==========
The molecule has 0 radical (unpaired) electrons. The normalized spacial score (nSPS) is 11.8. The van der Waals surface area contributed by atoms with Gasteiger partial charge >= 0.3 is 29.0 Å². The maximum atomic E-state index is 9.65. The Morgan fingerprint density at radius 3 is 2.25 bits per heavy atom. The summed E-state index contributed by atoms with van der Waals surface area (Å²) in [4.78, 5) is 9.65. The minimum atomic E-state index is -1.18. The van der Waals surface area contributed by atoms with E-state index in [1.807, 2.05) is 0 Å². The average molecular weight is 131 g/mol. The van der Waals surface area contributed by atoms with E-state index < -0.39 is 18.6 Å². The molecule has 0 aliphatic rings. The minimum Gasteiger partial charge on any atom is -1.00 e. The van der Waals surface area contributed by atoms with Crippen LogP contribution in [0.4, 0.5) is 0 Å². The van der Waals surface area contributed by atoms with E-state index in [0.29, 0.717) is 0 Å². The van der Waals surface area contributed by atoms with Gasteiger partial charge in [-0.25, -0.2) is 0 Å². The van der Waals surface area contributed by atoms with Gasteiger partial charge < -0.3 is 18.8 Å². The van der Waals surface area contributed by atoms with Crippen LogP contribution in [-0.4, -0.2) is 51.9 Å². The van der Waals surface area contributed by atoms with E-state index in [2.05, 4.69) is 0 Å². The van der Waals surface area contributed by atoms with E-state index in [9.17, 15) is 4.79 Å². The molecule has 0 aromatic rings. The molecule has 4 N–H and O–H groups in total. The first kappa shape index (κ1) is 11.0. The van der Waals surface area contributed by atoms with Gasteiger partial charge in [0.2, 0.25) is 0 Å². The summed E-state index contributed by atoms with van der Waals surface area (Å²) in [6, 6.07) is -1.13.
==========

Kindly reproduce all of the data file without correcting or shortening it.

The molecule has 0 radical (unpaired) electrons. The normalized spacial score (nSPS) is 11.8. The van der Waals surface area contributed by atoms with Gasteiger partial charge >= 0.3 is 29.0 Å². The maximum atomic E-state index is 9.65. The Morgan fingerprint density at radius 3 is 2.25 bits per heavy atom. The summed E-state index contributed by atoms with van der Waals surface area (Å²) in [4.78, 5) is 9.65. The minimum atomic E-state index is -1.18. The van der Waals surface area contributed by atoms with E-state index in [1.807, 2.05) is 0 Å². The average molecular weight is 131 g/mol. The van der Waals surface area contributed by atoms with E-state index < -0.39 is 18.6 Å². The molecule has 0 aliphatic rings. The minimum Gasteiger partial charge on any atom is -1.00 e. The van der Waals surface area contributed by atoms with Crippen LogP contribution in [0.4, 0.5) is 0 Å². The van der Waals surface area contributed by atoms with E-state index in [0.29, 0.717) is 0 Å². The van der Waals surface area contributed by atoms with Gasteiger partial charge in [-0.25, -0.2) is 0 Å². The van der Waals surface area contributed by atoms with Gasteiger partial charge < -0.3 is 18.8 Å². The van der Waals surface area contributed by atoms with Crippen LogP contribution in [-0.4, -0.2) is 51.9 Å². The van der Waals surface area contributed by atoms with E-state index in [2.05, 4.69) is 0 Å². The van der Waals surface area contributed by atoms with E-state index in [9.17, 15) is 4.79 Å². The molecule has 0 aromatic rings. The molecule has 4 N–H and O–H groups in total. The first kappa shape index (κ1) is 11.0. The van der Waals surface area contributed by atoms with Gasteiger partial charge in [0.2, 0.25) is 0 Å². The summed E-state index contributed by atoms with van der Waals surface area (Å²) in [6, 6.07) is -1.13.